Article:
It’s no secret that I love the holiday season. Starting with Halloween, continuing with Thanksgiving, thriving through Christmas, and culminating in New Year’s Eve, these three months are truly “The Most Wonderful Time Of The Year.” I love the lights, the themed decorations, the family gatherings, the parties, and of course, the music and the stories.
The Cramers are more than a little crazy when it comes to celebrating the holidays. First, we decorate like we’ve been possessed by Buddy the Elf. We have seven 30 gallon bins full of decorations for Halloween, Thanksgiving, and New Year’s that we lovingly haul out of storage and display every year. But it is Christmas that really gets our attention. We have more than twenty 30 gallon bins full of holiday delights. A Santa collection, an elf collection, a village, garlands, wreaths, lights and more take over our home in a festive explosion of color. We have Christmas trees in our family room and all three bedrooms. Some years we add a fifth, or even sixth tree just because. I did say we were a little crazy, didn’t I?
This love of the holidays is where Candy Cane Tales And Holiday Carols came from. The show started out in 2005 as a musical revue performed at the Waukesha State Bank holiday party by me and my wife Kelli, and accompanied by Abby Lorenz. I put the show together featuring our favorite music and stories, with a little bit of history thrown in, and entertained the WSB employees for an hour.
Then I started thinking about how it might translate to a full production. Good holiday shows are hard to find. There are a handful of traditional classics like A Christmas Carol, Miracle On 34th Street, It’s A Wonderful Life, and The Best Christmas Pageant Ever, but every theatre produces them, so the holiday entertainment market is saturated with these old standbys. I wanted to create something that could be WCT’s unique holiday tradition so I took that WSB show and expanded it to a full two hour show, with opportunities for community members of all ages to participate. We produced it for the first time in 2009 with a cast of 65 actors ages 6 to 80, and a new tradition was begun. We followed that production with six more versions of the show through 2015. Each year the show changed a little bit, replacing some of the songs and stories with other fantastic songs and stories.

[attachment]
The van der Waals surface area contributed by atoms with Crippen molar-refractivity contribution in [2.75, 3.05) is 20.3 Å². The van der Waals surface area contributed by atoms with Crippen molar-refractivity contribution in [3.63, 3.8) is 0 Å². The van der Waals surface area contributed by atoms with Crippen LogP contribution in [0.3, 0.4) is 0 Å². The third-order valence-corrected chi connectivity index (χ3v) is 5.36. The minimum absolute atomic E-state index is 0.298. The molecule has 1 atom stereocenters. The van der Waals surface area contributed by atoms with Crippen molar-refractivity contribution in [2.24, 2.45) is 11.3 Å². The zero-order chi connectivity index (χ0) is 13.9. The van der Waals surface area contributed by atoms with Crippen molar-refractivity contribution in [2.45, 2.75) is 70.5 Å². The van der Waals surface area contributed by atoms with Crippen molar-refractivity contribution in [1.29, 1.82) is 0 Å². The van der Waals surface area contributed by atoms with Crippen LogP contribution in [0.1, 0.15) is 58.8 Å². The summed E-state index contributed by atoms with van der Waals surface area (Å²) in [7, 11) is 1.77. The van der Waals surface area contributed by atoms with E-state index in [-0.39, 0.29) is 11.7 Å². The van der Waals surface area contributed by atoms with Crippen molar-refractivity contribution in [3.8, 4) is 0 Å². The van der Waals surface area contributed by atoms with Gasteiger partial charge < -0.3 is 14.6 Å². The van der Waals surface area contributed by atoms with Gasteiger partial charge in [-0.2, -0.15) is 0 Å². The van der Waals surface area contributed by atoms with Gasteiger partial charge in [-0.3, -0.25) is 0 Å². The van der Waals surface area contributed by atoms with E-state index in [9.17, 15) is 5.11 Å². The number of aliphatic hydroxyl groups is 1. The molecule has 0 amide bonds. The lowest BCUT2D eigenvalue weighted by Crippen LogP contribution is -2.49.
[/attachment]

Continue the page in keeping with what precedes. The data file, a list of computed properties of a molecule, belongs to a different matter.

We took a break from the show for two seasons, but are now bringing it back with a brand new story line. I am very excited about this season’s version of the show, and can’t wait to share it with the Waukesha community. Happy Holidays!
Co-Director, Candy Cane Tales And Holiday Carols
The reasons for wanting to adapt The House Without A Christmas Tree were numerous. Great story, complex characters, a father and daughter reconnecting….I could go on and on. The trick was in HOW to adapt it. Can you take what is there and expand it to a full play without losing the essence of the story? Well, I think you can and I think we did.
John and Kelli Cramer were a big part of this. They are the ones who introduced me to this story. It was one of their favorite holiday stories, and their affection for it was infectious. I read the book, I watched the TV movie, and I was hooked. I just loved it. But I did have some concerns.